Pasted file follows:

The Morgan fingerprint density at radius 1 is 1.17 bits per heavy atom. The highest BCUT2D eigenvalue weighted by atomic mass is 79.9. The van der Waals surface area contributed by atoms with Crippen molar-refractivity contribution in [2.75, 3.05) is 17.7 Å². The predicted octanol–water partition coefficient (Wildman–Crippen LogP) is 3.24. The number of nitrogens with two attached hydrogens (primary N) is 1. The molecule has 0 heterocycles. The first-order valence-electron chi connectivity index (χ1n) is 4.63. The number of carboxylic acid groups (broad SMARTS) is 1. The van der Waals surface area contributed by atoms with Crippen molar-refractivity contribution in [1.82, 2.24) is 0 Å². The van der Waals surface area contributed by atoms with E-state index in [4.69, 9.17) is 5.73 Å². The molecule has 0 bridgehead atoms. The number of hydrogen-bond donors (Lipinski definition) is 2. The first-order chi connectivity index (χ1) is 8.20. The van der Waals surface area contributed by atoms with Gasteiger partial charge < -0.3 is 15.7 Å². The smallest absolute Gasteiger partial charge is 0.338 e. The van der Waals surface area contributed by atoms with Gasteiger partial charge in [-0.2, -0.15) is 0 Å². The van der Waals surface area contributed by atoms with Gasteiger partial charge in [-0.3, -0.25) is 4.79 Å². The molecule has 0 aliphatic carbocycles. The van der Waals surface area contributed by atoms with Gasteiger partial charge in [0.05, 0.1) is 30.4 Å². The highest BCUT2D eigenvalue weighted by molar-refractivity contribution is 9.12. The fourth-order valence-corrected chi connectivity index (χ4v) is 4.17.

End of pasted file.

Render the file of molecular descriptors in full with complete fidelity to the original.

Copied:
The Morgan fingerprint density at radius 1 is 1.17 bits per heavy atom. The highest BCUT2D eigenvalue weighted by atomic mass is 79.9. The van der Waals surface area contributed by atoms with Crippen molar-refractivity contribution in [2.75, 3.05) is 17.7 Å². The predicted octanol–water partition coefficient (Wildman–Crippen LogP) is 3.24. The number of nitrogens with two attached hydrogens (primary N) is 1. The molecule has 0 heterocycles. The first-order valence-electron chi connectivity index (χ1n) is 4.63. The number of carboxylic acid groups (broad SMARTS) is 1. The van der Waals surface area contributed by atoms with Crippen molar-refractivity contribution in [1.82, 2.24) is 0 Å². The van der Waals surface area contributed by atoms with E-state index in [4.69, 9.17) is 5.73 Å². The molecule has 0 bridgehead atoms. The number of hydrogen-bond donors (Lipinski definition) is 2. The first-order chi connectivity index (χ1) is 8.20. The van der Waals surface area contributed by atoms with Gasteiger partial charge < -0.3 is 15.7 Å². The smallest absolute Gasteiger partial charge is 0.338 e. The van der Waals surface area contributed by atoms with Gasteiger partial charge in [-0.2, -0.15) is 0 Å². The van der Waals surface area contributed by atoms with Gasteiger partial charge in [-0.3, -0.25) is 4.79 Å². The molecule has 0 aliphatic carbocycles. The van der Waals surface area contributed by atoms with Gasteiger partial charge in [0.05, 0.1) is 30.4 Å². The highest BCUT2D eigenvalue weighted by molar-refractivity contribution is 9.12. The fourth-order valence-corrected chi connectivity index (χ4v) is 4.17.